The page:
For more information or to RSVP, please visit the website at http://www.ccpc.ws or call Deb at 412-220-7800. The Pet Memorial Sunday page on the site includes an e-mail address for Deb as well as instructions for composing and sending your Words of Tribute.
# # #
How I first began working with Deb…
I’m so glad Deb is the person I can turn to when I’ve lost one of my cats, something that has happened all too frequently in the past three years.
At the beginning of 2005 I knew that I was going to lose Moses in the next month or so. I have my cats cremated and scatter their cremains in the yard they enjoyed. I remembered having read an article about a new business in Bridgeville, close enough to me, so I did a little search for the article and found it. When I had Moses put to sleep at the end of February I called to make an appointment to take her to CCPC afterward. Deb, the owner, knew my name from my animal portraits, which she had seen in the homes of people she had visited to receive and deliver pets.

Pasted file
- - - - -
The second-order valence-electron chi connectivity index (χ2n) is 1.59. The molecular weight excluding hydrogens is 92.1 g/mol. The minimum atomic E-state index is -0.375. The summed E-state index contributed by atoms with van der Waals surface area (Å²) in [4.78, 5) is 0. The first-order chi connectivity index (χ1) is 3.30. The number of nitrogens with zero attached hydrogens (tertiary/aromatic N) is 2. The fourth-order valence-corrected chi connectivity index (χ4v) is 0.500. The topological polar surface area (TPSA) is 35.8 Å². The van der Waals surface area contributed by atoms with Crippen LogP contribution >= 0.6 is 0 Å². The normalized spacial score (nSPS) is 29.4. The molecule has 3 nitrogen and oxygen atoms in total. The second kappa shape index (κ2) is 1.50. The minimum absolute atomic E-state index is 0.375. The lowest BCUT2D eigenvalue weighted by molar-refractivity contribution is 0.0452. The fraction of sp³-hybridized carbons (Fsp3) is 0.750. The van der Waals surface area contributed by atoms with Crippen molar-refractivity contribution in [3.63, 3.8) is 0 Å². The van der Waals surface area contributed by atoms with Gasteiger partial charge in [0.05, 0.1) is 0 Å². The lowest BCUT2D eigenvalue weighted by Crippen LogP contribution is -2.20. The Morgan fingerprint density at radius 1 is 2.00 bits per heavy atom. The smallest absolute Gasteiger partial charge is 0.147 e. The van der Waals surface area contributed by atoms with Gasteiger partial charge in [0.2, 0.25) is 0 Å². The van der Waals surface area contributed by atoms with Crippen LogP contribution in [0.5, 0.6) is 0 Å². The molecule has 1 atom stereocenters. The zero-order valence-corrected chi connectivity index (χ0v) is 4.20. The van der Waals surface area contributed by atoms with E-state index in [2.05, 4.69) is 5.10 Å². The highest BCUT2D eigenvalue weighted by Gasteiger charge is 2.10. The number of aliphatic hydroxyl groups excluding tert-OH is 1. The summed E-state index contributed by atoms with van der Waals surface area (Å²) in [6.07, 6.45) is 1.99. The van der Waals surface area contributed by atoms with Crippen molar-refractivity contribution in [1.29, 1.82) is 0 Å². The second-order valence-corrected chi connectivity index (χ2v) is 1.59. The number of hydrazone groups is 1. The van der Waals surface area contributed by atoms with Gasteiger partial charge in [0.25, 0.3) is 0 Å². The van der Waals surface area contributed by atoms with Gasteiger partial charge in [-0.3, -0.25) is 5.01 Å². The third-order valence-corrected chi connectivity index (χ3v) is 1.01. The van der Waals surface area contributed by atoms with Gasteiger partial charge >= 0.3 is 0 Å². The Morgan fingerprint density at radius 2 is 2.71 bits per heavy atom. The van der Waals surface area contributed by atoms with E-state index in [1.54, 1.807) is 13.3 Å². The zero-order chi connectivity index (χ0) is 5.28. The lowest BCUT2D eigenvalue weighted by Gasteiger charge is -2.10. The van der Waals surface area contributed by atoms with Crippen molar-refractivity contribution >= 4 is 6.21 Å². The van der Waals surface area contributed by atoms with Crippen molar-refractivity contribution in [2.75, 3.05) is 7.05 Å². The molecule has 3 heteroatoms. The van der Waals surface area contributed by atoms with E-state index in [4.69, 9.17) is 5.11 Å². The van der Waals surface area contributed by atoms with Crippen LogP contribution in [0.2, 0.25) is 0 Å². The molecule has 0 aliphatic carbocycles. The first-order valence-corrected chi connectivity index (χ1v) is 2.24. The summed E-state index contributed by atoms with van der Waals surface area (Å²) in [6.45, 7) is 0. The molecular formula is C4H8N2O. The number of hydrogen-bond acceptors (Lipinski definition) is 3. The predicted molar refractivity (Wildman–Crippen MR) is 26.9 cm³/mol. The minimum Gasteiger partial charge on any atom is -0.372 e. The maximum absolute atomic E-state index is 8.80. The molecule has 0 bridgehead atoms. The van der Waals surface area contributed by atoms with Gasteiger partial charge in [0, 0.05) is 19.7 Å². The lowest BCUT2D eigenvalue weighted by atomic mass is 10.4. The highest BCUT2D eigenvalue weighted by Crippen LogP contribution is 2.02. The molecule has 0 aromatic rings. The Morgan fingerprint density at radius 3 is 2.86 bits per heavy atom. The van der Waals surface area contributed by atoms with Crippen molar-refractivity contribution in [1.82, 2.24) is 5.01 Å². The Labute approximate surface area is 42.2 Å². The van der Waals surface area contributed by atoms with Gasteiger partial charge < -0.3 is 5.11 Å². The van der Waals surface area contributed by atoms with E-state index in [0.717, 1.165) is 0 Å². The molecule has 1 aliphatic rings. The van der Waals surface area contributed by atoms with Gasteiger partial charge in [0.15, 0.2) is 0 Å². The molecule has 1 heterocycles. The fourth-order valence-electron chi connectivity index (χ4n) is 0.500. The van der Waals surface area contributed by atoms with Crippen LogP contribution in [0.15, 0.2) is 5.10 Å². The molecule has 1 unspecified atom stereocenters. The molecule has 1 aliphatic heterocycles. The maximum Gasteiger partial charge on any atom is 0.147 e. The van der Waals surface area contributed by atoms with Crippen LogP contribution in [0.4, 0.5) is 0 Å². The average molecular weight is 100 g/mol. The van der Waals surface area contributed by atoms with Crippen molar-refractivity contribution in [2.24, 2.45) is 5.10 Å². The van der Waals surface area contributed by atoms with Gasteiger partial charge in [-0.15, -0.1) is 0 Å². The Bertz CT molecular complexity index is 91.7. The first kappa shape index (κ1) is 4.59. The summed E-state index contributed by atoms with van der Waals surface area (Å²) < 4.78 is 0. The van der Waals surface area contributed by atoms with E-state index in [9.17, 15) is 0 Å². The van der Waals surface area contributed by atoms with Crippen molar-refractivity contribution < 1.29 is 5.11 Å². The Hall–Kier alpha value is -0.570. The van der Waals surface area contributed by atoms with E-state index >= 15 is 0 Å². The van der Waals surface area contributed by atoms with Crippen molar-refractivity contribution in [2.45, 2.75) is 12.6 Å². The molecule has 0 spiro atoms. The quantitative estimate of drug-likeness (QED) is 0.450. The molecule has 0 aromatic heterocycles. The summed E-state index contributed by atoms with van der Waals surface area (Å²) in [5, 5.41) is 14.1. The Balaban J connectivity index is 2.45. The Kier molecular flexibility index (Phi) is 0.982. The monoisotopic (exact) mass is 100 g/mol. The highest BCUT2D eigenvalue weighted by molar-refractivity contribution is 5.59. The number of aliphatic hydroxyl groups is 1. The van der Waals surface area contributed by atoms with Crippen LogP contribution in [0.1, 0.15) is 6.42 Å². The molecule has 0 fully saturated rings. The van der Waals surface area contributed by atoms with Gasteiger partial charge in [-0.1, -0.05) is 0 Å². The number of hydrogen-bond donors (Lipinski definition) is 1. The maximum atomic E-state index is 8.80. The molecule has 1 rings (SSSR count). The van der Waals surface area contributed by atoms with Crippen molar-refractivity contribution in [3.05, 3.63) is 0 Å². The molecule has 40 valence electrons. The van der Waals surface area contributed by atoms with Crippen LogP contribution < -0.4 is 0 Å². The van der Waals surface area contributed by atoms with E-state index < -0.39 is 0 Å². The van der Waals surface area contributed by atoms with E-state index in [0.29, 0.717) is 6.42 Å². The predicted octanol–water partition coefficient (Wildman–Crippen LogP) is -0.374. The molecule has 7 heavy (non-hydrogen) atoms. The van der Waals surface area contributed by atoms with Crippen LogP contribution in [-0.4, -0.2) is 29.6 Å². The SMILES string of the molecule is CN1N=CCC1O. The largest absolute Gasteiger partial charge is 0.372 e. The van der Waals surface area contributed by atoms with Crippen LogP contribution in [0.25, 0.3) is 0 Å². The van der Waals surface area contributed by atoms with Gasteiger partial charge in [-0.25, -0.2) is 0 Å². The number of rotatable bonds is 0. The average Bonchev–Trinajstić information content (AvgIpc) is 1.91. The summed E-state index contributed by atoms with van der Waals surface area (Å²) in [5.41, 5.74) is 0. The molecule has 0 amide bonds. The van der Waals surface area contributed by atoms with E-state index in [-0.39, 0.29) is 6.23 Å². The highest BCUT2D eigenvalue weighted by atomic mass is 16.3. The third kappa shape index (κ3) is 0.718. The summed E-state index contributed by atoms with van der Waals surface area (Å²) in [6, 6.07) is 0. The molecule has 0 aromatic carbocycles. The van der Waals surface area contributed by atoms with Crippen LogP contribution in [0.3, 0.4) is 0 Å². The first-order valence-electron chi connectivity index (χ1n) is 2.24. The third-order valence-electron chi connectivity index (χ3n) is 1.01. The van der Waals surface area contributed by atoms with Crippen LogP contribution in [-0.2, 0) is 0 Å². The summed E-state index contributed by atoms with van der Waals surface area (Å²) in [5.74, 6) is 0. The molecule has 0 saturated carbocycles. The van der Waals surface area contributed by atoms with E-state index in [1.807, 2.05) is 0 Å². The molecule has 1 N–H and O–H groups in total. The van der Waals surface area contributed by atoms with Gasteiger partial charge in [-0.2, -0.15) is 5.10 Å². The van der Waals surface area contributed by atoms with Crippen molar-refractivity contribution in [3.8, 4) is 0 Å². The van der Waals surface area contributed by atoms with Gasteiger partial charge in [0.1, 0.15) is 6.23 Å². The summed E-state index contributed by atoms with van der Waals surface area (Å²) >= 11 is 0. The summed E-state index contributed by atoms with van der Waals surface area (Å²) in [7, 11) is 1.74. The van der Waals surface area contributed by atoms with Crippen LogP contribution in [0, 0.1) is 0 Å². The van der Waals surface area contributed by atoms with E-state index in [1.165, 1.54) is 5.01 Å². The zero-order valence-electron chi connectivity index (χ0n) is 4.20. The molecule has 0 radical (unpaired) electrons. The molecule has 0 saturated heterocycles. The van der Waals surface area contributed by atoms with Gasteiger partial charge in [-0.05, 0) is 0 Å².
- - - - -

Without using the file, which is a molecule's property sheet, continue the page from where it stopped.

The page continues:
Just a month later, I had Cream put to sleep. Cream was 15 and had died of kidney failure just 10 months after joining my household. She had come to me because her person had died, and even though I knew Cream liked me and she had integrated well into the house, she was holding on because she was afraid she’d never see her person again. I told Deb that keeping Cream’s cremains just didn’t feel right because Cream didn’t want to stay with me. Deb suggested I find the woman’s grave and scatter Cream’s eventual cremains on it. I was immediately relieved, and it seemed Cream was, too, because she relaxed and gave in to her condition. I was too upset to come up with this on my own, but Deb was insightful enough to suggest it.
I’ve lost six cats since I’ve known Deb and her business, and I would recommend her compassionate and respectful attitude toward both you and your pet, and her understanding of your grief. At that sensitive time, I couldn’t imagine anyone else.
I am careful of the customers I take on because I want to make sure I am fully committed to their need for design and public relations. Who better, then, than a person and a business I have used and would recommend? I’ve maintained Deb’s website since then, and this year we redesigned her logo and built a new website, which we’ll upload any day. Visit the site at www.ccpc.ws.
How many cats are in this photo? It’s the Fantastic Four, all heaped together on the first cool day of late summer/early autumn, upstairs on the bed where the sun creeps in during the afternoon. Mimi’s children are two now, but still play, sleep and bathe together as they did when they were kittens.